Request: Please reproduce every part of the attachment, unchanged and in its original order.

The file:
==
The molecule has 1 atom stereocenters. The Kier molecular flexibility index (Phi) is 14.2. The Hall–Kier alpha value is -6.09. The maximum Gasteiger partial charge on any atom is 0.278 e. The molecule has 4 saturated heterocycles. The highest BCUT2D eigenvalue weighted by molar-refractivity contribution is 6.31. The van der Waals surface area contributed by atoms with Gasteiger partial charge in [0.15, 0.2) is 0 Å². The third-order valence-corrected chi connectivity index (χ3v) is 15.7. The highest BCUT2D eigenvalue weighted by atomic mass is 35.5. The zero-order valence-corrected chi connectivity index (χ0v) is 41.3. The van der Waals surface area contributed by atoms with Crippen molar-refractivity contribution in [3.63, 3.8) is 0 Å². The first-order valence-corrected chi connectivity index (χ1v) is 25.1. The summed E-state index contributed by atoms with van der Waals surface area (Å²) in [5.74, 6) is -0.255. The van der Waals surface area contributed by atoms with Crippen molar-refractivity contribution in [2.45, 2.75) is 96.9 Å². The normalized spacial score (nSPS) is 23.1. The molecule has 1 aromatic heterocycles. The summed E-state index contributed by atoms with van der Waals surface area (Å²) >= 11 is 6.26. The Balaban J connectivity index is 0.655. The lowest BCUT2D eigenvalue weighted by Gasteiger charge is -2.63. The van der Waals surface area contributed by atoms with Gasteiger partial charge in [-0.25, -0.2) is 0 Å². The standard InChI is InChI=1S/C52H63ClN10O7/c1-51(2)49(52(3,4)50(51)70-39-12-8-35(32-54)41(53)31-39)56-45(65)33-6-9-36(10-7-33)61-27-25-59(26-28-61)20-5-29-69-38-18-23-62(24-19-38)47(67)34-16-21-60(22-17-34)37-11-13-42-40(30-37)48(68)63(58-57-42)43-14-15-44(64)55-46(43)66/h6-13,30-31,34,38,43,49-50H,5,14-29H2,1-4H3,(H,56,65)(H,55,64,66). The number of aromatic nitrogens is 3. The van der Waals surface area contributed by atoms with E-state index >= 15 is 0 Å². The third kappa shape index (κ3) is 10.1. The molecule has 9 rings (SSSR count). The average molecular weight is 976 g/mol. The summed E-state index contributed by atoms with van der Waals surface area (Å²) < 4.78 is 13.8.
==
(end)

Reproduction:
The molecule has 1 atom stereocenters. The Kier molecular flexibility index (Phi) is 14.2. The Hall–Kier alpha value is -6.09. The maximum Gasteiger partial charge on any atom is 0.278 e. The molecule has 4 saturated heterocycles. The highest BCUT2D eigenvalue weighted by molar-refractivity contribution is 6.31. The van der Waals surface area contributed by atoms with Gasteiger partial charge in [0.15, 0.2) is 0 Å². The third-order valence-corrected chi connectivity index (χ3v) is 15.7. The highest BCUT2D eigenvalue weighted by atomic mass is 35.5. The zero-order valence-corrected chi connectivity index (χ0v) is 41.3. The van der Waals surface area contributed by atoms with Crippen molar-refractivity contribution in [3.63, 3.8) is 0 Å². The first-order valence-corrected chi connectivity index (χ1v) is 25.1. The summed E-state index contributed by atoms with van der Waals surface area (Å²) in [5.74, 6) is -0.255. The van der Waals surface area contributed by atoms with Crippen molar-refractivity contribution in [2.45, 2.75) is 96.9 Å². The normalized spacial score (nSPS) is 23.1. The molecule has 1 aromatic heterocycles. The summed E-state index contributed by atoms with van der Waals surface area (Å²) >= 11 is 6.26. The Balaban J connectivity index is 0.655. The lowest BCUT2D eigenvalue weighted by Gasteiger charge is -2.63. The van der Waals surface area contributed by atoms with Gasteiger partial charge in [-0.25, -0.2) is 0 Å². The standard InChI is InChI=1S/C52H63ClN10O7/c1-51(2)49(52(3,4)50(51)70-39-12-8-35(32-54)41(53)31-39)56-45(65)33-6-9-36(10-7-33)61-27-25-59(26-28-61)20-5-29-69-38-18-23-62(24-19-38)47(67)34-16-21-60(22-17-34)37-11-13-42-40(30-37)48(68)63(58-57-42)43-14-15-44(64)55-46(43)66/h6-13,30-31,34,38,43,49-50H,5,14-29H2,1-4H3,(H,56,65)(H,55,64,66). The number of aromatic nitrogens is 3. The van der Waals surface area contributed by atoms with E-state index >= 15 is 0 Å². The third kappa shape index (κ3) is 10.1. The molecule has 9 rings (SSSR count). The average molecular weight is 976 g/mol. The summed E-state index contributed by atoms with van der Waals surface area (Å²) < 4.78 is 13.8.